i think he's the perfect example of the futility of this thread. ( at least in trying to draw some distinction in the level or classification of art).

    Ars longa, vita brevis:)
     
  19. AlphaTech macrumors 601

    AlphaTech

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    #19
    I vote that he was a commercial con artist... pure and simple.
     
  20. Mr. Anderson Moderator emeritus

    Mr. Anderson

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    #20
    Yes, and he knew how to work it. Being a personality definitely helps if you want to make something of yourself in the art world. He was more of a 'rock star' artist actually.
     
  21. Mr. Anderson Moderator emeritus

    Mr. Anderson

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    #21
    But here's a thought.

    Imagine what Leonardo DaVinci would have done with a computer....
     
  22. Taft macrumors 65816

    Taft

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    #22
    I've gotta disagree.

    For commercial art, or what I'm considering to be art you are commissioned to create for a specific task, there is a certain level of competency required and usually a specific set of requirements that need to be met to qualify as good or acceptable. Also, that art is quantifiable to a degree by feedback from both those who commissioned the work and the audience to which the product is intended. You could say that if it is mostly acceptable to those groups, then it is successful.

    But there is a whole other type of art out there as well. Art that isn't commissioned or asked for. The kind of art that a person does because he/she likes doing it. The kind the artist is passionate about only because it is what he/she loves. The kind of creation that expresses exactly what the artist wanted to express and only that.

    How do you judge this kind of art? By how much you can sell it for? How could you hold this kind of art to the same standards as commercial art when the artist had no intention of following those standards and made it for no-one but his or her self? Here it is completely subjective.

    That you do not consider it art is completely acceptable. You do not find it pleasing to look at or skilled or worthwhile--that’s your prerogative. But one man's trash is another man's treasure as someone quotable once said.

    I find a certain power in the works Worhal. Its pop-y. Its trashy. Its cultural. I enjoy them. And not that I'm saying Warhols work is unskilled, but I do enjoy many artist's work that some consider unskilled. It depends on what I see in the works. Sometimes you just connect with what an artist was trying to do...or you find meaning in the work that maybe the artist never intended...or the work just makes you, well, feel a certain way. That is the kind of stuff I value in art.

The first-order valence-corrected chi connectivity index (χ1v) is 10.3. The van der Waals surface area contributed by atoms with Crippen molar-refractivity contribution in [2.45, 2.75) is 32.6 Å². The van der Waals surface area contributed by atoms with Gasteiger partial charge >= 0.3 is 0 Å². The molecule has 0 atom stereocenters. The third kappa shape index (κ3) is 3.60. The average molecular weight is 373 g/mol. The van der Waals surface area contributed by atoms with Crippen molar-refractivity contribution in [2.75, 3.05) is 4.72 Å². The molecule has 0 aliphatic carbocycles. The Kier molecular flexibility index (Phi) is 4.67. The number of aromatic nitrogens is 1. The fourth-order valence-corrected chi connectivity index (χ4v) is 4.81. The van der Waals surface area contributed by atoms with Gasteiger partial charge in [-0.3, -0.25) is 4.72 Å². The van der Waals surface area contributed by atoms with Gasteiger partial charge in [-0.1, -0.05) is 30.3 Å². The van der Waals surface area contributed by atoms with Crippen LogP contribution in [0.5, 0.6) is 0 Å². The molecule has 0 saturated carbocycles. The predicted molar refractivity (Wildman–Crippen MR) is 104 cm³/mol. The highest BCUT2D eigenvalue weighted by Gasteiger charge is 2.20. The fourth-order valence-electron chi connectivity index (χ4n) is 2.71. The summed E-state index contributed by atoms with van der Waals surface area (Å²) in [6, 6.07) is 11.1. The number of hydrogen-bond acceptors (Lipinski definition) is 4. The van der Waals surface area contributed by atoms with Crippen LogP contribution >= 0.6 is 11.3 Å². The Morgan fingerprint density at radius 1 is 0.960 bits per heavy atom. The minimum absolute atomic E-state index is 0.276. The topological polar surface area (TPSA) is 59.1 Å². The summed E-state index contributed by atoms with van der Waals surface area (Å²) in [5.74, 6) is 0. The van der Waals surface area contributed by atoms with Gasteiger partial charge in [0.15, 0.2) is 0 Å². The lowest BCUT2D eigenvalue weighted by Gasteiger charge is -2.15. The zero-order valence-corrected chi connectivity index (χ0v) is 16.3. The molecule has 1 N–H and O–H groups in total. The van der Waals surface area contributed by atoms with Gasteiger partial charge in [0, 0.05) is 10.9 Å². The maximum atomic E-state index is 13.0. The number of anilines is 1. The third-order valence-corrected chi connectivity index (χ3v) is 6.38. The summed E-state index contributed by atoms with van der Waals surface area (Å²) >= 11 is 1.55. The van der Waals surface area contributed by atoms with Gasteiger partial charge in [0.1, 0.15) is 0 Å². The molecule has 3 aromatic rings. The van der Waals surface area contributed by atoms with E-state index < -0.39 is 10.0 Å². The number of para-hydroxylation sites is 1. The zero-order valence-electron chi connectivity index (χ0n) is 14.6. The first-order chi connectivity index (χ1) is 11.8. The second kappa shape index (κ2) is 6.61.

When I create art, its because I like the way things look (or sound). I personally like to employ a lot of technique in what I'm drawing, painting or playing, but that’s my style. Sometimes I get down and dirty and let my emotions or spirit take charge of the creation. Often I then go back to the work and refocus what my unthinking mind might have tried to say. Its a flowing process. Its fun. That’s why I create. You don't like what I create? You can suck on my big toe.

    Then again, I'm not being paid for it. Heh.

    Anyway that’s my take on the subject.

    Matthew
     
  23. blackpeter macrumors 6502a

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    #23
    I'm no Warhol fan. He's not really what I'm looking for in an artist, but none the less - I do give him the distinction of calling him an artist. I don't think that artistry can be defined in easy terms. Is it skill? Is it inspiration? I don't know.

    But art does not exist in a vacuum. It is a form communication. A conversation exists between the artist and his medium, between the piece and the audience. A conversation is taking place even now, between you and I - who are having this discussion about what we think art is.

    This is what Warhol did as an artist. His work asked a question that we're still answering - even on a MacRumors site* (I'm sure Warhol would love the seeming random-ness of the idea). If you're looking for meaning in his work by itself, you're missing the whole point.

    Graphic designers should understand this. Your work may be commercial, but it dosen't mean that some part of you dosen't go into every piece of your work. And commerical design is most definately a form of communication. Every part of it tries to pull an audience in and convey something to them, just like all good art. I don't know if it's easy to seperate the artist and the artisan.
     
  24. AlphaTech macrumors 601

    AlphaTech

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    #24
    hmmmmmmmm... we would probably be at the same tech level as Star Trek by now. If not more advanced. If Leonardo had access to tech of today, it bogles the mind to think what he would have come up with. He was way ahead of his time in so many areas.
     
  25. AlphaTech macrumors 601

    AlphaTech

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    #25
    Defining art really is a personal perspective. One man's art is another man's trash (and the other way around too).

    The problem I have, is that I met too many truely creative people at college that produce real art (at least what I consider art to be). I can see art in many things, and consider some things that I am sure other's don't consider to be art, art. I look at signs and see art (not the speed limit signs, but rather the ones for stores and such). Maybe because I was designing and making those at one job. Street signs are dictated by the government and that is to have maximum readability.

    I also look at some industrial items and see art as well. Some vehicles are designed so well, that they too become works of art. Personally (since art is subjective) I see custom motorcycles are more art then production line cars. When you have just one of an item, it is unique, when there are hundreds of thousands of that exact same item, it is not as unique (not to say it isn't art).

    What it all really boils down to, is that art is what you perceive it to be.